Top 10s

Bret Easton Ellis’s Top 10

Bret Easton Ellis’s Top 10

Bret Easton Ellis may be best known for his novels and short stories—including Less Than Zero, The Rules of Attraction, and American Psycho, which was adapted as a film in 2000 and recently transformed into a musical that opened on Broadway in April 2016. But he’s also an avowed cinephile, and in addition to writing screenplays, he’ll soon be making a foray into film directing, with the forthcoming thriller The Deleted. He sent us his ten favorite Criterion films in alphabetical order, with the caveat that his list “could have been different last week and it might be different next week.”

  • Contempt

    1.
    Contempt

    Jean-Luc Godard

    Most of Godard’s ’60s movies could fill this slot, but this is the filmmaker at his most widescreen epic and self-reflexive during this period, and as the whore who couldn’t turn the trick, he made the greatest movie about the filmmaking process ever made. Georges Delerue’s score is arguably the saddest, most elegiac in the history of movies.

  • Days of Heaven

    2.
    Days of Heaven

    Terrence Malick

    Imagery so lush and intense, matched with the most beautiful Morricone score, make this Malick film—found and made in the editing room—a breathtaking ninety-four-minute montage of early twentieth-century rural life that remains unsurpassed as an example of a searching New Hollywood mastery.

  • Don't Look Now

    3.
    Don't Look Now

    Nicolas Roeg

    One of the scariest, most pessimistic modern horror movies, dressed as a romance. Roeg never had the elements come together the way they do here. Pino Donaggio’s score is unforgettably lush, and a reminder of how vital a collaborator movie music is. Christie and Sutherland are chic in deserted Venice. One of the most shocking climaxes ever—dread-filled and bloody. One of Paramount’s big Christmas films of 1973—today you can only marvel at that.

  • L’eclisse

    4.
    L’eclisse

    Michelangelo Antonioni

    A dice roll—it could have been L’avventura or La notte, but I rewatched this recently and was blown away by Antonioni’s mastery and control, and his epic nihilistic vision of upper-middle-class despair is sweeping and unrivaled. Alain Delon and Monica Vitti are the most gorgeous couple in ’60s international cinema—embalmed and yet completely alive. The trilogy is one of the great achievements in twentieth-century film.

  • The Kid with a Bike

    5.
    The Kid with a Bike

    Jean-Pierre Dardenne and Luc Dardenne

    The Dardenne I had to choose. Their documentary realism was crazily influential and it gave contemporary film language a new urgency—but it can now actually seem mannered compared to how forceful it was when it first appeared. The most accessible Dardenne, about a troubled kid—suspenseful, emotionally overwhelming, and in the end a mystical experience about hope.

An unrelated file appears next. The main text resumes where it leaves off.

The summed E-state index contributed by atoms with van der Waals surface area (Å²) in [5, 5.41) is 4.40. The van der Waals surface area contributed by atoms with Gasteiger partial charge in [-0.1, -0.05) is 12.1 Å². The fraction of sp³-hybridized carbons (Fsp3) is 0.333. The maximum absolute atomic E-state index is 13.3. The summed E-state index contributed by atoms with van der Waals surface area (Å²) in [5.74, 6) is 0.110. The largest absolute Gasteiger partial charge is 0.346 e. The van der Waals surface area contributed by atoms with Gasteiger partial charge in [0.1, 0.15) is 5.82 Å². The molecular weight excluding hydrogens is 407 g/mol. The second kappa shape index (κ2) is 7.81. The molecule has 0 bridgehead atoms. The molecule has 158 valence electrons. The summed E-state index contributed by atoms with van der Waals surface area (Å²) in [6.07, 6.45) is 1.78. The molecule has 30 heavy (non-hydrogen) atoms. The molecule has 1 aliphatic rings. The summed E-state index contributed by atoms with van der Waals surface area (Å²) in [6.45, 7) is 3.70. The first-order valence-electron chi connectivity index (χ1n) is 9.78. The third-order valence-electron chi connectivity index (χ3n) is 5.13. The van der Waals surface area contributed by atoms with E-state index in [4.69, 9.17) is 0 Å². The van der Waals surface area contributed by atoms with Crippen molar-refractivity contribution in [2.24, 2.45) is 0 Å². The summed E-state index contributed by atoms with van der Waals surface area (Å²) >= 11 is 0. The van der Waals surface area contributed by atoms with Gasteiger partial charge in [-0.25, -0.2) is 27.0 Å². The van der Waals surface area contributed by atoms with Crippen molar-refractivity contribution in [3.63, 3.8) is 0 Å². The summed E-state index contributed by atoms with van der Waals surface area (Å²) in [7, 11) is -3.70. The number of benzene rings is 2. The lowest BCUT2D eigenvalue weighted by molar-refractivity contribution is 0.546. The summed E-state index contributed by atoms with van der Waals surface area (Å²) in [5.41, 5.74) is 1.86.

• The Last Picture Show

    6.
    The Last Picture Show

    Peter Bogdanovich

    A masterpiece and one of the key achievements of 1970s New Hollywood—maybe only behind the Godfather films. Its mix of loving classicism, European influences, and ’70s permissiveness is jolting and desperately real. American small-town life has never been rendered with such empathy, unapologetic frankness, sadness, and despair. Timothy Bottoms’s performance is the most wrenching portrayal of male adolescence ever.

  • Mulholland Dr.

    7.
    Mulholland Dr.

    David Lynch

    David Lynch’s movie infuriated me when I first watched it in an empty theater during its initial run in October of 2001 in New York. But with each subsequent viewing it grows richer, more complex, and more mysterious. It surpasses Contempt as the most tragic, agonizing film about movies and Hollywood subsuming souls with promises impossible to keep. Naomi Watts as the actress who never made it has never been better.

  • Nashville

    8.
    Nashville

    Robert Altman

    The mood of a decade condensed and reflected in 160 minutes—Altman’s masterpiece and the greatest film with a mid-’70s sensibility, wandering and a little stoned, yet layered and soaring with humanism. It’s Altman’s friendliest film in many ways, a party movie, even though it ends with an assassination. I don’t know a better movie to use as a time-capsule reminder of who we were and where we were as a country in 1975. Only Hal Ashby’s Shampoo comes close.

  • Rosemary’s Baby

    9.
    Rosemary’s Baby

    Roman Polanski

    A perfect horror film and, except for one bloody mess glimpsed early on and a few sexy scratches from Satan himself, no blood spilled. The movie builds dread with its narrative, but amplified by Polanski’s masterful technique, it becomes effortlessly menacing. The movie is still riveting and suspenseful after multiple viewings, maybe because it’s anchored in reality and so beautifully simple—the horror is played out within the realities of a modern marriage in late-’60s Manhattan and the “God is dead” movement. Second only to Chinatown in Polanski’s oeuvre.

  • The Silence of the Lambs

    10.
    The Silence of the Lambs

    Jonathan Demme

    I was tempted to replace this with Something Wild—along with Blue Velvet a key movie of the ’80s, when Demme was its finest mainstream director without a hit. But this is undeniably Demme’s greatest achievement—one of his only hits, and rumors persist that it was taken as a job. It contains maybe the most complexly realized heroine in a procedural and two of the most iconic performances in American movies. It seems Demme has been apologizing for its gore and violence ever since, but it’s a nearly perfect film while also a haunting reflection of the George H. W. Bush years in the same way The Coens’ No Country For Old Men seemed like a reflection of the waning years of his son’s presidency.